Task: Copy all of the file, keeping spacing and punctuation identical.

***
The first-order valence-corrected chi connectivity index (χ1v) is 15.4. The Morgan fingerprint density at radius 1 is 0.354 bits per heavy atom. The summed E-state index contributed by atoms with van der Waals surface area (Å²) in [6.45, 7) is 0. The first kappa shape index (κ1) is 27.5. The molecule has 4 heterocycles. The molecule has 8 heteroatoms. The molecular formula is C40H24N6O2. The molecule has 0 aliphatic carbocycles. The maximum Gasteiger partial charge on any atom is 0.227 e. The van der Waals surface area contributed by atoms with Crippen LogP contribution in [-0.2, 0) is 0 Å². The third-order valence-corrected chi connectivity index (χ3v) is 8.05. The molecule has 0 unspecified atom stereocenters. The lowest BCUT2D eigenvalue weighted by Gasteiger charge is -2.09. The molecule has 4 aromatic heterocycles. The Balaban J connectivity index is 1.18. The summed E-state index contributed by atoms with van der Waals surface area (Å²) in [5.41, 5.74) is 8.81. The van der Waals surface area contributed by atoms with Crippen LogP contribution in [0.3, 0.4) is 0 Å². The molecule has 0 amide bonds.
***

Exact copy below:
The first-order valence-corrected chi connectivity index (χ1v) is 15.4. The Morgan fingerprint density at radius 1 is 0.354 bits per heavy atom. The summed E-state index contributed by atoms with van der Waals surface area (Å²) in [6.45, 7) is 0. The first kappa shape index (κ1) is 27.5. The molecule has 4 heterocycles. The molecule has 8 heteroatoms. The molecular formula is C40H24N6O2. The molecule has 0 aliphatic carbocycles. The maximum Gasteiger partial charge on any atom is 0.227 e. The van der Waals surface area contributed by atoms with Crippen LogP contribution in [-0.2, 0) is 0 Å². The third-order valence-corrected chi connectivity index (χ3v) is 8.05. The molecule has 0 unspecified atom stereocenters. The lowest BCUT2D eigenvalue weighted by Gasteiger charge is -2.09. The molecule has 4 aromatic heterocycles. The Balaban J connectivity index is 1.18. The summed E-state index contributed by atoms with van der Waals surface area (Å²) in [5.41, 5.74) is 8.81. The van der Waals surface area contributed by atoms with Crippen LogP contribution in [0.3, 0.4) is 0 Å². The molecule has 0 amide bonds.